Ewan,
the section on Process vs Knowledge doesn't make sense. To suggest there is greater "benefit" in doing than knowing is foolish on several levels.

Firstly the idea that there's greater benefit to society (or the individual) in doing rather than knowing raises the question of how do your measure or equate the benefit of each. In what situation is doing better than knowing?

Secondly how can anyone separate the two concept of knowing and doing? Surely they are intertwined! I can't do something if I don't know how to do it. I need to know the difference between left and right before I can turn/move left or right (ie doing it).

Thirdly, if I use Physics as an example. Which physicist is better the one who creates the theory or the one who applies it? I think it was Newton who's famously used the phrase "Standing on the shoulders of giants." to indicate the relationship between one scientist and another.

Lastly if doing was better than knowing there would be a lot of areas of the curriculum we could dismiss. Which elements of a modern language could we remove if the doing better than knowing mentality was applied?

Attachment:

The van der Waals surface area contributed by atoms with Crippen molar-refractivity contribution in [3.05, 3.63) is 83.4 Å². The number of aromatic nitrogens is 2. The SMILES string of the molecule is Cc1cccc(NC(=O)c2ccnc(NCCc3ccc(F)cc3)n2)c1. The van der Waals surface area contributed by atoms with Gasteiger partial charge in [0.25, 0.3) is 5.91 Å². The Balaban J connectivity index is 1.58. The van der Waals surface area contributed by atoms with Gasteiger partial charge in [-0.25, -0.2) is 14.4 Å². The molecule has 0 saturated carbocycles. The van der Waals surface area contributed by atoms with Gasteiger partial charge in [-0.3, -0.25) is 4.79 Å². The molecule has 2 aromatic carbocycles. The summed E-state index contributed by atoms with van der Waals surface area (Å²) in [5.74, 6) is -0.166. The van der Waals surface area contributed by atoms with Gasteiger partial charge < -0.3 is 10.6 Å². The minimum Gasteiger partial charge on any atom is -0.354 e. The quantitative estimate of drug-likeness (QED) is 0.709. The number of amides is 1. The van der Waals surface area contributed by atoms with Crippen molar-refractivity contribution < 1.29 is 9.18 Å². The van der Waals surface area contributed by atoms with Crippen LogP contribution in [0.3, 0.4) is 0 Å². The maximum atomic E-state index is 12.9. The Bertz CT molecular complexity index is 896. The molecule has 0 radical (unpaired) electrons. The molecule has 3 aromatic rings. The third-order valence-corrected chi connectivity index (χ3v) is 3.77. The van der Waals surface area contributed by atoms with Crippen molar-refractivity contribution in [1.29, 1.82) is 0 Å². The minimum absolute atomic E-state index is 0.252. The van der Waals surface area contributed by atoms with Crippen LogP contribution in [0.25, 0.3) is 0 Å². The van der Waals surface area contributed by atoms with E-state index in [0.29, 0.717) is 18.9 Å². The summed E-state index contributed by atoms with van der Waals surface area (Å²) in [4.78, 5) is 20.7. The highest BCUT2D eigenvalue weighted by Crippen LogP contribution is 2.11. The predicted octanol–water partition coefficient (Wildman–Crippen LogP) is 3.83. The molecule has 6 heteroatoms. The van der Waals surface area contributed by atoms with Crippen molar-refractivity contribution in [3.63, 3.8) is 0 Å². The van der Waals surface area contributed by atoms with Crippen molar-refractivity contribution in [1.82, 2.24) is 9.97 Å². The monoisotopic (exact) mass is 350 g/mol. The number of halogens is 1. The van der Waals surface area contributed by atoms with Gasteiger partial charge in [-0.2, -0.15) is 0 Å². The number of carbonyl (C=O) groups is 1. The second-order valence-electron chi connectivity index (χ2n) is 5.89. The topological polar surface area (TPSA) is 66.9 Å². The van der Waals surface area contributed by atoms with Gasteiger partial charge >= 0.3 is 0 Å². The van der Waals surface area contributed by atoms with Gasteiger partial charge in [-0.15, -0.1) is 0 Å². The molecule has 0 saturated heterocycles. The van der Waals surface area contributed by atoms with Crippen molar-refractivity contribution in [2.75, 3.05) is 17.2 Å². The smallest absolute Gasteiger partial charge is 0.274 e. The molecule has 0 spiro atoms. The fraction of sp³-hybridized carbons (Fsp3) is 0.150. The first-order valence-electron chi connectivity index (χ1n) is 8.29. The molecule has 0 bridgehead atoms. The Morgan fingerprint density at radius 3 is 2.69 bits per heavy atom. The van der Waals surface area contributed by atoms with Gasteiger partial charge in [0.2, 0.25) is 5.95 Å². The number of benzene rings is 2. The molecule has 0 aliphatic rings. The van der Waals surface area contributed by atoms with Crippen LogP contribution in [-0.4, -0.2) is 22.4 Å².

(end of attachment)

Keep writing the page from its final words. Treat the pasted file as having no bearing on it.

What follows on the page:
All good questions, Kenny, for Andy. I think there is a tension between the old ideas of knowing as much as possible since 'stuff' can now be found from its reference point in a click. Knowing how is all about process, what I'm referring to here. Knowing stuff but not knowing how to use it is pointless - that is what is being said by Andy here, I think.

Really enjoyed reading your Blog. You have some very good points of view.

Cheers!

Really enjoyed reading your Blog. You have some very good points of view.

Cheers!

I'm not 100% that doing is more important or 'versus' knowledge as such, I was arguing more that in education process is usually massively undervalued whilst knowledge (or the demonstration of having learned it) is massively over-valued.

Obviously knowledge of a process provides a paradox to that argument in any case. But sometimes it's good to provoke the rationalists and traditionalists out there too.